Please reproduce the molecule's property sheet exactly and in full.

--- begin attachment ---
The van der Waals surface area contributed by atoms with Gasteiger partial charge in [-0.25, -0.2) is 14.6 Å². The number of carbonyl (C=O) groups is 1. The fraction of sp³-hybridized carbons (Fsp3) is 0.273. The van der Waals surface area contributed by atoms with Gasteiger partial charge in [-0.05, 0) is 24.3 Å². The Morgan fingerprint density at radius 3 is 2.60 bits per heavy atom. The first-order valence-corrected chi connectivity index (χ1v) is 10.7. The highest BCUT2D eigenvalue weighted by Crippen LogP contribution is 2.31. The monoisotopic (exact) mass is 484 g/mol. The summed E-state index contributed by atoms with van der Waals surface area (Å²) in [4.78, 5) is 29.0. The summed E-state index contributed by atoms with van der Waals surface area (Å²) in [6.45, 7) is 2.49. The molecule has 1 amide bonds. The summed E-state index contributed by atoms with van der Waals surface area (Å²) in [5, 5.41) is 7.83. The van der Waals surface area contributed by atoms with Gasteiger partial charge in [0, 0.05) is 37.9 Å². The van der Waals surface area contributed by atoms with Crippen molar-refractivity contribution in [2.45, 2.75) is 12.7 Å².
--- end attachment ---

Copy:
The van der Waals surface area contributed by atoms with Gasteiger partial charge in [-0.25, -0.2) is 14.6 Å². The number of carbonyl (C=O) groups is 1. The fraction of sp³-hybridized carbons (Fsp3) is 0.273. The van der Waals surface area contributed by atoms with Gasteiger partial charge in [-0.05, 0) is 24.3 Å². The Morgan fingerprint density at radius 3 is 2.60 bits per heavy atom. The first-order valence-corrected chi connectivity index (χ1v) is 10.7. The highest BCUT2D eigenvalue weighted by Crippen LogP contribution is 2.31. The monoisotopic (exact) mass is 484 g/mol. The summed E-state index contributed by atoms with van der Waals surface area (Å²) in [4.78, 5) is 29.0. The summed E-state index contributed by atoms with van der Waals surface area (Å²) in [6.45, 7) is 2.49. The molecule has 1 amide bonds. The summed E-state index contributed by atoms with van der Waals surface area (Å²) in [5, 5.41) is 7.83. The van der Waals surface area contributed by atoms with Gasteiger partial charge in [0, 0.05) is 37.9 Å². The van der Waals surface area contributed by atoms with Crippen molar-refractivity contribution in [2.45, 2.75) is 12.7 Å².